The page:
One weekend last fall, I was checking out a real estate listing on realtor.com of a cute 19th-century house near a creek. But underneath this idyllic photo, I noticed two words in small, blue print, “Flood Factor,” followed by a number,10/10.
Alarmed, I delved deeper, and learned that this property’s flood risk was as high as it gets.
I texted my real estate agent, who’d sent me this listing: “Let’s skip this one. I don’t want to live in a flood zone.”
Still, our house hunt had been going from bad to worse all summer. Our quest for a second home in upstate New York had stalled, as the ongoing pandemic sent droves of home buyers into the market. A new listing would hit, our real estate agent would book a showing for a day or two later, and by the time we were driving to see the property, I’d learn there was already an accepted offer.https://b2c-banner.marketing.moveaws.com/welcome/banner/WSJ/wsj300x450.php
On this particular weekend, this flood-prone house was near the one tour we’d scheduled.
“We’ll be so close to it, why not just swing by?” my agent asked.
I agreed. After all, what did we have to lose?
Buying a house in a flood zone: Is it worth the risk?
This house was a charmer and then some: an 1870s homestead with three fireplaces, wide-board floors, a beautifully renovated kitchen, and a roomy addition that meant more space for our family. Outside, the creek burbled, filling the house with sounds of nature. In the yard, a hummingbird darted to and fro, a frog hopped in the water, and butterflies circled about. It was like a scene from “Enchanted,” a Disney movie come to life.
In short order, my husband and I huddled with our real estate agent, deciding how much to offer for the house. As for the flooding, we were provided with a massive file of information about bridge and dam improvements that diminished the flood risk, as well as documentation of what the sellers had done to safeguard the property from rising water.
We learned the house had indeed flooded during Superstorm Sandy in 2012. But, we wondered, who on the East Coast hadn’t felt the impact of that devastating event?
My husband pored over the property’s survey, noting the elevations of the yard, basement, and house, and then cross-referenced that with historic flood data on high tidal surges. He felt we were OK, so onward we went.
Getting the flood insurance facts
As we progressed toward closing the sale, we became acquainted with the ins and outs of flood insurance, which our bank required to approve our mortgage.
Flood insurance is similar to other insurance coverage: The lower your deductible (what you pay out of pocket to fix problems before insurance kicks in), the higher your premium (what you pay for the insurance). Once an insurance broker laid out our options, it was clear that our property would run several thousand dollars a year.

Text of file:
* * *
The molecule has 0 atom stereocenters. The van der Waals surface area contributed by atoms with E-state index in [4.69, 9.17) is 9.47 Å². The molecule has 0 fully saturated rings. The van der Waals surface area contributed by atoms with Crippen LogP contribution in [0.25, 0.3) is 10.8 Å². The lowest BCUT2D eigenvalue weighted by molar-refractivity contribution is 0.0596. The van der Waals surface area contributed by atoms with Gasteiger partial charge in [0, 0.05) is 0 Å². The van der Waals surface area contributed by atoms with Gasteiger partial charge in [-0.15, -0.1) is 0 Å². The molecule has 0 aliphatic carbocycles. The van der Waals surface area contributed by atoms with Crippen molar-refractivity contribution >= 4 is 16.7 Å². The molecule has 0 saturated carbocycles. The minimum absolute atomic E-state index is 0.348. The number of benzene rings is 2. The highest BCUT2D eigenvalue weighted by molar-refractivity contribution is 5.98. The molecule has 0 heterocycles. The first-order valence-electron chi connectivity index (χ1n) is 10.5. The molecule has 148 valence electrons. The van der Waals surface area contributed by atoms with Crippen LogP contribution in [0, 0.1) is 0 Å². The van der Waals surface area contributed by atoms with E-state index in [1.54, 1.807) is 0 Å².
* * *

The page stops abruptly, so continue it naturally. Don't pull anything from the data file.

My husband and I thought long and hard about the numbers. The additional cost of flood insurance at a time of historically low mortgage rates seemed like a decent trade-off. We paid the first year of flood insurance upfront, and then had the next year’s premium rolled into our monthly mortgage payment. This assured the bank that we were committed to ongoing coverage through the life of our loan.
Blame it on the rain
We closed on the house just before the holidays. Feeling safe and snug, we were so happy to be in our little haven in the country. Up went a Christmas tree, which one of our sons had chopped down himself a few miles from our new home. Down came snow, lots of it. The house looked so pretty, frosted in white, and the yard was carpeted in snow drifts.
But this bucolic scene took a turn for the worse, and fast.
The weather service announced there would be torrential rain on Christmas Day. In addition, temperatures would be unseasonably warm, in the 50s, causing all the snow to melt and run off. Flood watches and warnings were issued.
At that moment, I wasn’t thinking about wrapping the last of the holiday gifts and sliding them under the tree. Instead, I was anxiously imagining how the next day might unfold.
The next day: unrelenting rain and temperatures warm enough to melt every inch of snow.
In the back of our yard, where the creek merged with another stream, we noticed that we had less yard. The water was overflowing its normal boundaries and advancing toward the house. My husband stuck a measuring stick in the ground. We watched and waited.
By midafternoon on Christmas Day, about half of our yard was under a few inches of water. My plans for a gazebo by the rear property line were clearly dashed, as that area turned out to be semiaquatic. We realized we were in only a flood watch (meaning potential danger), not a full-on flood warning (which basically means prepare to evacuate).
We held our breath—the creek surged, and retreated.
Making peace with major risk
We had Christmas dinner in our new home, overlooking a very soggy scene outside. What had we gotten ourselves into? More than we’d bargained for, that’s true. We are going to live with a layer of uncertainty and worry about rising waters that we’ve never had before.
But then again, we’ve never before experienced the joy of opening our windows and listening to a babbling brook. Or seeing all kinds of ducks come bobbing through our backyard. Or catching trout 10 feet from our kitchen.
We rolled the dice, and so far, we’re keeping our heads and hopes well above water.
Janet Siroto is a journalist, editor, and trend tracker. Her work has appeared in Cosmopolitan, Good Housekeeping, and other publications.